Immunohistochemical evaluation of podoplanin in odontogenic tumours & cysts using anti-human podoplanin antibody.

Research paper by Namrata N Singhal, Nitin N Khanduri, Deepak D Kurup, Brijesh B Gupta, Pranjan P Mitra, Roshani R Chawla

Indexed on: 15 Jul '17Published on: 15 Jul '17Published in: Journal of Oral Biology and Craniofacial Research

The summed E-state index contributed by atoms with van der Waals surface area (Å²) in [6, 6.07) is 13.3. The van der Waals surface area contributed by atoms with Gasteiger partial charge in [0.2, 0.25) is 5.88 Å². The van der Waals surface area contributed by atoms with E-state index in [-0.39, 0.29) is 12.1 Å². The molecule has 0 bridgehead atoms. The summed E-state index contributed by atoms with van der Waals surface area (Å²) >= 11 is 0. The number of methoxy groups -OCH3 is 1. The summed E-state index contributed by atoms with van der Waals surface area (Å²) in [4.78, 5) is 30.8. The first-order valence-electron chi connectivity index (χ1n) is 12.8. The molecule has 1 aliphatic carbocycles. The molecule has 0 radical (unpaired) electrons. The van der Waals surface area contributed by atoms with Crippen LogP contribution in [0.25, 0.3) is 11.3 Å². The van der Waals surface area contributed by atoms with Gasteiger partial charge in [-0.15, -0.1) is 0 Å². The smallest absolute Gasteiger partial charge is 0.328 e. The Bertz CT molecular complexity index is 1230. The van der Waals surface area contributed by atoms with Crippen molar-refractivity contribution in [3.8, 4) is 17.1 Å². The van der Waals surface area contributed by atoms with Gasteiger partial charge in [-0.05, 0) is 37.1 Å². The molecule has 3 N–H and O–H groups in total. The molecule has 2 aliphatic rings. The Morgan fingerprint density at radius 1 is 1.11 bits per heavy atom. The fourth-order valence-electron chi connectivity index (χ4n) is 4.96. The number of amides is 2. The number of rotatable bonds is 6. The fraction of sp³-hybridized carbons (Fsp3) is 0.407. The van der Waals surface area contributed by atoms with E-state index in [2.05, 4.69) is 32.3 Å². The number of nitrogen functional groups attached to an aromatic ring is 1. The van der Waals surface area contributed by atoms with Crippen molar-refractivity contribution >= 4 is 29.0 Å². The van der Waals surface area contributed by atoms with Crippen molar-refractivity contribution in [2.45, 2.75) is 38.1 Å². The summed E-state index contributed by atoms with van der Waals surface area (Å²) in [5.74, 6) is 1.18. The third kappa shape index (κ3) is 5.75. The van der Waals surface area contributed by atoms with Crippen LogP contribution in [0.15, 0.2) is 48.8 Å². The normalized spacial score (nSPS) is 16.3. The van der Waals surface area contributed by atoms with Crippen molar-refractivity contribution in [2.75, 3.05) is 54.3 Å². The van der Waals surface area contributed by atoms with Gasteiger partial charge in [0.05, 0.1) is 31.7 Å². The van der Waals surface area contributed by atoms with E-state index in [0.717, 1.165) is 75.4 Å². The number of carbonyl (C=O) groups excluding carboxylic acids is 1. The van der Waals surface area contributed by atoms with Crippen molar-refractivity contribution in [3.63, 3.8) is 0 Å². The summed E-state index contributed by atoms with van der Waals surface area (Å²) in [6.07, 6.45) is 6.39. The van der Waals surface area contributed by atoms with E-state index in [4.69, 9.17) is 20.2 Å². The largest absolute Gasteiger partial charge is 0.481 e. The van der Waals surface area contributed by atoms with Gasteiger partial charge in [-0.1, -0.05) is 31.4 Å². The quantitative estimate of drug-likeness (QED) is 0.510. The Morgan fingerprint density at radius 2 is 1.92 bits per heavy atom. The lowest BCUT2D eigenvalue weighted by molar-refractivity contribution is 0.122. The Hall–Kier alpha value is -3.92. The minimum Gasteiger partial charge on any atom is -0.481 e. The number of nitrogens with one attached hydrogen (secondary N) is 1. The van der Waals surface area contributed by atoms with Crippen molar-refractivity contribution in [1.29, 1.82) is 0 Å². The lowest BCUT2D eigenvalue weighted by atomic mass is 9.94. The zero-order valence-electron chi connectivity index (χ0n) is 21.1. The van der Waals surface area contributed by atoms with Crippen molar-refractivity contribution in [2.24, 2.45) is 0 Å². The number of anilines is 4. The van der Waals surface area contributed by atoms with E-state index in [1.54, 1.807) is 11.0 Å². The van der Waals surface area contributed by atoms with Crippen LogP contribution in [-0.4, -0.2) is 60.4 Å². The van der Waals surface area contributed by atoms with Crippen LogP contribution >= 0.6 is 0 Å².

Odontogenic Cysts & tumors originate through some aberration from the normal pattern of odontogenesis. Ameloblastoma is one of the most frequent intraosseous odontogenic tumors. However it is no longer appropriate to use the diagnosis of ameloblastoma without specifying the type. Varied-clinical entities of ameloblastoma differ in their biologic behaviour. Odontogenic cysts like dentigerous and radicular cysts are less aggressive in nature than odontogenic tumors. Recently, podoplanin commonly used as a lymphatic endothelial marker in cancers has recently been found to play a possible role in odontogenic tumorigenesis also. Therefore the purpose of this study was to immunohistochemically analyse the expression of podoplanin in ameloblastomas, KCOTs, dentigerous cysts, radicular cysts & dental follicles.Paraffin-embedded tissue specimens of 15 Ameloblastomas (7 follicular, 6 unicystic, 2 desmoplastic),10KCOTs, 5 dentigerous cysts, 5 radicular cysts & 5 dental follicles were immunohistochemically examined using antibody against podoplanin.All ameloblastomas displayed podoplanin expression in ameloblast-like cells of the epithelial islands while the stellate-reticulum like cells exhibited no or weak immunostaining. Expression of podoplanin in KCOTs was strongly positive in the cells of the basal and suprabasal layers & odontogenic epithelial nests. Positive immunoreaction for podoplanin was observed in the inflammatory radicular cysts and inflamed dentigerous cyst only and negative or weak expression in the lining epithelium of uninflamed dentigerous cysts and dental follicles.Our results suggest that podoplanin can be used as a potential proliferative marker to observe the aggressive behaviour of ameloblastomas and KCOTs.